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Chase Bank Limits Cash Withdrawals, Bans International... Before you read this report, remember to sign up to for 100% free stock alerts Chase Bank has moved to limit cash withdrawals while banning business customers from sending...

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Richemont chairman Johann Rupert to take 'grey gap... Billionaire 62-year-old to take 12 months off from Cartier and Montblanc luxury goods groupRichemont's chairman and founder Johann Rupert is to take a year off from September, leaving management of the...

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Cambodia: aftermath of fatal shoe factory collapse... Workers clear rubble following the collapse of a shoe factory in Kampong Speu, Cambodia, on Thursday

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Spate of recent shock departures by 50-something CEOs While the rising financial rewards of running a modern multinational have been well publicised, executive recruiters say the pressures of the job have also been ratcheted upOn approaching his 60th birthday...

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UK Uncut loses legal challenge over Goldman Sachs tax... While judge agreed the deal was 'not a glorious episode in the history of the Revenue', he ruled it was not unlawfulCampaign group UK Uncut Legal Action has lost its high court challenge over the legality...

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Solar3D Files Patent Application in China for Breakthrough 3-Dimensional Solar Cell

Category : World News

Company Intellectual Property for Its Ultra-Efficient Silicon Solar Cell Will Be Protected in One of the World’s Largest Solar Markets

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Pre-Marketing: BofA has reservations

Category : Stocks

BofA’s legal gambit: Keeping reserves low. Also: Why female founders struggle in Silicon Valley.

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Auren Hoffman has left Founders Fund

Category : Stocks

Silicon Valley entrepreneur departs venture capital firm.

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Steve Jobs threatened to sue Palm over no-hire agreement, documents show

Category : Business

Documents released as part of a civil lawsuit, which claims there was an illegal conspiracy to eliminate competition for employees

Steve Jobs threatened to sue the rival smartphone maker Palm over poaching of Apple staff, in a bid to enforce a clandestine pact between tech companies in Silicon Valley, new documents reveal.

The late Apple co-founder menaced Palm with a patent lawsuit to try to compel adherence to a possibly illegal agreement between rival firms to not recruit each other’s employees.

The email from Jobs, along with other documents tech industry chiefs tried to keep secret, surfaced on Tuesday in a civil lawsuit brought by five tech workers against Apple and other companies including Google, Intel, Adobe, Walt Disney’s Pixar animation unit, Intuit and Lucasfilm Ltd.

The suit claims there was an illegal conspiracy to eliminate competition for each other’s employees and to reduce wages, an alleged dark side to Silicon Valley’s freewheeling, sunny public image.

Judge Lucy Koh, of the US district court in San Jose, is considering a plaintiffs’ request to turn the civil lawsuit into a class action, increasing their chances of winning damages which could run into hundreds of millions of dollars.

The August 2007 exchanges between Jobs and then-Palm chief executive Edward Colligan were the latest embarrassing revelations to enter the public record because of the case.

In a sworn statement Colligan said Jobs called him to complain that several Apple employees had moved to Palm and to propose an “arrangement” whereby neither would hire the other’s employees. Jobs threatened a patent lawsuit to encourage compliance, said Colligan.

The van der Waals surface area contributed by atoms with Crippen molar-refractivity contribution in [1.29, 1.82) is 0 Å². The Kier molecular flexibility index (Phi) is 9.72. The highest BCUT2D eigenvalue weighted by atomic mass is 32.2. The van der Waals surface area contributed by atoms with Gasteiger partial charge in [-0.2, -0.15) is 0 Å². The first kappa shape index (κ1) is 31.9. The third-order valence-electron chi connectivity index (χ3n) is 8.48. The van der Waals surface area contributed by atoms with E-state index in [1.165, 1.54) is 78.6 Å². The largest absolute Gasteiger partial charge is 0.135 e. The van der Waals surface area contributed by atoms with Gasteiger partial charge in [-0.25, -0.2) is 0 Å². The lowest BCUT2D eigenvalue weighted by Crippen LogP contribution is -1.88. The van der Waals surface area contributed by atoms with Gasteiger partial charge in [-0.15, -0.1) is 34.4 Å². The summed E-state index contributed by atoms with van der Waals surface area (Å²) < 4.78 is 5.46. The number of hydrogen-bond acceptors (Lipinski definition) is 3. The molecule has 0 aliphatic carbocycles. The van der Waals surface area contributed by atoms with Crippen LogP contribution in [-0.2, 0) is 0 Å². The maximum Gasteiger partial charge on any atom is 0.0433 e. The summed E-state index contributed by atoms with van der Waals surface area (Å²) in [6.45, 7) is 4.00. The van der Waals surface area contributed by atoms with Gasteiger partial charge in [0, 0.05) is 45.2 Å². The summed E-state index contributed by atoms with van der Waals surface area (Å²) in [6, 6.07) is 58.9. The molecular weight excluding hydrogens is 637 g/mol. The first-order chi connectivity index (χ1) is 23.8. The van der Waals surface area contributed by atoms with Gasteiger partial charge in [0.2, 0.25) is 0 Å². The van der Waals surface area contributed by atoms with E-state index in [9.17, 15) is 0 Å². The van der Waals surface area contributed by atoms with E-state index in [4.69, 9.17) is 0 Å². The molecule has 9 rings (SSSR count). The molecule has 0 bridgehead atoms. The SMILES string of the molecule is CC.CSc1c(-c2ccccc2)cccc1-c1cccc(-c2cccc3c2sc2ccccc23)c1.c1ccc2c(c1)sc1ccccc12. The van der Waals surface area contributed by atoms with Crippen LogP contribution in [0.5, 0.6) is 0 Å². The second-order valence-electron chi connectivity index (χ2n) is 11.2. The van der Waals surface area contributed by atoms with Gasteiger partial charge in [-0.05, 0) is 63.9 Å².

At the time Palm, which has since been bought by Hewlett-Packard Co, was developing its Palm Pre to compete with Apple’s iPhone. Jobs was especially concerned that senior staff such as Jon Rubinstein, senior vice president of hardware development, had moved to the rival company.

Colligan rebuffed Jobs in an 24 August 2007 email: “Your proposal that we agree that neither company will hire the other’s employees, regardless of the individual’s desires, is not only wrong, it is likely illegal.” He said the lawsuit threat was “just out of line”, would not intimidate him and would serve only to enrich lawyers.

Jobs replied two days later, a Sunday, curtly noting “this is not satisfactory to Apple” and reminding his rival of the “asymmetry” in their financial resources should the lawsuit proceed.

Last week Judge Koh ordered Apple’s chief executive officer, Tim Cook, to give a deposition, saying it was “hard to believe” he was not consulted about no-poaching agreements which may have violated antitrust laws.

Apple did not immediately reply to a request for comment on Wednesday.

Court filings on Tuesday revealed that such pacts were common in Silicon Valley.

In February 2006 , a year before his clash with Palm, Jobs emailed the then Google CEO Eric Schmidt: “Eric, I am told that Google’s new cell phone software group is relentlessly recruiting in our iPod group. If this is indeed the truth, can you put a stop to it? Thanks, Steve.”

Schmidt proved receptive: “I’m sorry to hear this; we have a policy of no recruiting of Apple employees. I will investigate immediately! Eric.”

In a separate exchange the Google chief urged his human resources director to be discreet when seeking such agreements with rivals. “Schmidt responded that he preferred it be shared ‘verbally, since I don’t want to create a paper trail over which we can be sued later’.” Schmidt was briefed that a recruiter who tried to poach an Apple employee “will be terminated within the hour”.

The plaintiff’s lawyers are due to question Schmidt next month. Google declined an interview request on Wednesday but in a statement said it has “always actively and aggressively recruited top talent”.

Rumours of a no-poaching agreements between top tech companies prompted a US justice department probe in 2010, leading to a promise by Google, Apple, Adobe and others to refrain from such pacts.

Authorities believe the practice continues in parts of the industry. The justice department and antitrust regulators sued eBay last year over an alleged no-poaching deal with the software firm Intuit.

AUDIO: Chip make Intel sees profits slump

Category : Business, World News